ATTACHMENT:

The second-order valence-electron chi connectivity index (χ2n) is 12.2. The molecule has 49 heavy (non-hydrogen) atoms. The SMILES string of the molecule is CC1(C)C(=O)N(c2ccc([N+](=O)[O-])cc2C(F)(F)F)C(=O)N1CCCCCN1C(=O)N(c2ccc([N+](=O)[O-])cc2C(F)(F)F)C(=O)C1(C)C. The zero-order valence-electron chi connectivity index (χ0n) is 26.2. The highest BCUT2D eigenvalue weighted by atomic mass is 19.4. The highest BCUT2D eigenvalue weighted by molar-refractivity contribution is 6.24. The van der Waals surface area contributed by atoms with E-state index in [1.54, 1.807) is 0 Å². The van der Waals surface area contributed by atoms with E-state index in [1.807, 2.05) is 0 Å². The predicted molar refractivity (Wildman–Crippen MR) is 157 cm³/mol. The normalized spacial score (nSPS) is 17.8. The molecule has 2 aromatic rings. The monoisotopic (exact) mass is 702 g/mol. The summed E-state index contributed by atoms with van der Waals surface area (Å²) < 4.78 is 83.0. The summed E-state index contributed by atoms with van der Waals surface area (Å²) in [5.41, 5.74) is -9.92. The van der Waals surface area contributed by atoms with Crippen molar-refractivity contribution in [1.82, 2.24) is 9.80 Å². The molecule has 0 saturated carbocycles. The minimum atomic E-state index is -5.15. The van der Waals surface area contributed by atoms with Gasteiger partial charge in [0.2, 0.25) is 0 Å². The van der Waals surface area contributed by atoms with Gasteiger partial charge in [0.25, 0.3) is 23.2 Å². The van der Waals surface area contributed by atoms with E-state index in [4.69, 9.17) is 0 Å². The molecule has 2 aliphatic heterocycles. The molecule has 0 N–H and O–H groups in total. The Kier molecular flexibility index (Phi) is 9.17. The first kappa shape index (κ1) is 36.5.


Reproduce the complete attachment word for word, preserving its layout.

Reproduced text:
The second-order valence-electron chi connectivity index (χ2n) is 12.2. The molecule has 49 heavy (non-hydrogen) atoms. The SMILES string of the molecule is CC1(C)C(=O)N(c2ccc([N+](=O)[O-])cc2C(F)(F)F)C(=O)N1CCCCCN1C(=O)N(c2ccc([N+](=O)[O-])cc2C(F)(F)F)C(=O)C1(C)C. The zero-order valence-electron chi connectivity index (χ0n) is 26.2. The highest BCUT2D eigenvalue weighted by atomic mass is 19.4. The highest BCUT2D eigenvalue weighted by molar-refractivity contribution is 6.24. The van der Waals surface area contributed by atoms with E-state index in [1.54, 1.807) is 0 Å². The van der Waals surface area contributed by atoms with E-state index in [1.807, 2.05) is 0 Å². The predicted molar refractivity (Wildman–Crippen MR) is 157 cm³/mol. The normalized spacial score (nSPS) is 17.8. The molecule has 2 aromatic rings. The monoisotopic (exact) mass is 702 g/mol. The summed E-state index contributed by atoms with van der Waals surface area (Å²) < 4.78 is 83.0. The summed E-state index contributed by atoms with van der Waals surface area (Å²) in [5.41, 5.74) is -9.92. The van der Waals surface area contributed by atoms with Crippen molar-refractivity contribution in [1.82, 2.24) is 9.80 Å². The molecule has 0 saturated carbocycles. The minimum atomic E-state index is -5.15. The van der Waals surface area contributed by atoms with Gasteiger partial charge in [0.2, 0.25) is 0 Å². The van der Waals surface area contributed by atoms with Gasteiger partial charge in [0.25, 0.3) is 23.2 Å². The van der Waals surface area contributed by atoms with E-state index in [4.69, 9.17) is 0 Å². The molecule has 2 aliphatic heterocycles. The molecule has 0 N–H and O–H groups in total. The Kier molecular flexibility index (Phi) is 9.17. The first kappa shape index (κ1) is 36.5.